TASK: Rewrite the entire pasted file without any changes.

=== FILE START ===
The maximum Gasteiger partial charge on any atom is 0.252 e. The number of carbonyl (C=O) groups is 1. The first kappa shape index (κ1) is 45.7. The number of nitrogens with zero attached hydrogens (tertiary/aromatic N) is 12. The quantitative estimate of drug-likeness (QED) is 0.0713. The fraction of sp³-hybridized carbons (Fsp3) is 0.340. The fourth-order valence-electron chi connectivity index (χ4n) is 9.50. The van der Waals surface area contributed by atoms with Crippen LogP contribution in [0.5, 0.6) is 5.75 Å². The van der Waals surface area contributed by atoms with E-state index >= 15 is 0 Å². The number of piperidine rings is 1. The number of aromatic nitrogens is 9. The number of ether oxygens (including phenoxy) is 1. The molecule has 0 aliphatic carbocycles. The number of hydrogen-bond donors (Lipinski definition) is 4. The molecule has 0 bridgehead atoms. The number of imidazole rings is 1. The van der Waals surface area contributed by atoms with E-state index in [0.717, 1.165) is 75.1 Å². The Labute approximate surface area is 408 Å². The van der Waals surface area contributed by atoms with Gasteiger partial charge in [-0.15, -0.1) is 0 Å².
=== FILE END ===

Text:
The maximum Gasteiger partial charge on any atom is 0.252 e. The number of carbonyl (C=O) groups is 1. The first kappa shape index (κ1) is 45.7. The number of nitrogens with zero attached hydrogens (tertiary/aromatic N) is 12. The quantitative estimate of drug-likeness (QED) is 0.0713. The fraction of sp³-hybridized carbons (Fsp3) is 0.340. The fourth-order valence-electron chi connectivity index (χ4n) is 9.50. The van der Waals surface area contributed by atoms with Crippen LogP contribution in [0.5, 0.6) is 5.75 Å². The van der Waals surface area contributed by atoms with E-state index >= 15 is 0 Å². The number of piperidine rings is 1. The number of aromatic nitrogens is 9. The number of ether oxygens (including phenoxy) is 1. The molecule has 0 aliphatic carbocycles. The number of hydrogen-bond donors (Lipinski definition) is 4. The molecule has 0 bridgehead atoms. The number of imidazole rings is 1. The van der Waals surface area contributed by atoms with E-state index in [0.717, 1.165) is 75.1 Å². The Labute approximate surface area is 408 Å². The van der Waals surface area contributed by atoms with Gasteiger partial charge in [-0.15, -0.1) is 0 Å².